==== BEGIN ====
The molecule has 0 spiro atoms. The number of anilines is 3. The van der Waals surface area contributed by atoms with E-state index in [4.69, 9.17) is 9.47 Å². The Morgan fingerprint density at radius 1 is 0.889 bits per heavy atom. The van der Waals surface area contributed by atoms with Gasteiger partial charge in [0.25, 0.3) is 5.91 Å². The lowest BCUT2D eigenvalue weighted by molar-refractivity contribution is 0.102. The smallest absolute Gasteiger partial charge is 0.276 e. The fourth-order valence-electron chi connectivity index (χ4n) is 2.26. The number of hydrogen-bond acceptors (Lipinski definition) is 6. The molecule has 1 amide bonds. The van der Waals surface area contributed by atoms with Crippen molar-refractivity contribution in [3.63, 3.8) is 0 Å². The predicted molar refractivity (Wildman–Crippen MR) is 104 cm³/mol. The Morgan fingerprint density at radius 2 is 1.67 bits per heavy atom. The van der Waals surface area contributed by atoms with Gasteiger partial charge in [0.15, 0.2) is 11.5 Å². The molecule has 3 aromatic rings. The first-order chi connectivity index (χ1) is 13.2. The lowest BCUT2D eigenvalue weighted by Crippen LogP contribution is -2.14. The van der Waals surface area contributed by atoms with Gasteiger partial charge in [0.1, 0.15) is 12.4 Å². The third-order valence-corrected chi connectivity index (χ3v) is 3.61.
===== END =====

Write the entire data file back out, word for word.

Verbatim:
The molecule has 0 spiro atoms. The number of anilines is 3. The van der Waals surface area contributed by atoms with E-state index in [4.69, 9.17) is 9.47 Å². The Morgan fingerprint density at radius 1 is 0.889 bits per heavy atom. The van der Waals surface area contributed by atoms with Gasteiger partial charge in [0.25, 0.3) is 5.91 Å². The lowest BCUT2D eigenvalue weighted by molar-refractivity contribution is 0.102. The smallest absolute Gasteiger partial charge is 0.276 e. The fourth-order valence-electron chi connectivity index (χ4n) is 2.26. The number of hydrogen-bond acceptors (Lipinski definition) is 6. The molecule has 1 amide bonds. The van der Waals surface area contributed by atoms with Crippen molar-refractivity contribution in [3.63, 3.8) is 0 Å². The predicted molar refractivity (Wildman–Crippen MR) is 104 cm³/mol. The Morgan fingerprint density at radius 2 is 1.67 bits per heavy atom. The van der Waals surface area contributed by atoms with Gasteiger partial charge in [0.15, 0.2) is 11.5 Å². The molecule has 3 aromatic rings. The first-order chi connectivity index (χ1) is 13.2. The lowest BCUT2D eigenvalue weighted by Crippen LogP contribution is -2.14. The van der Waals surface area contributed by atoms with Gasteiger partial charge in [0.1, 0.15) is 12.4 Å². The third-order valence-corrected chi connectivity index (χ3v) is 3.61.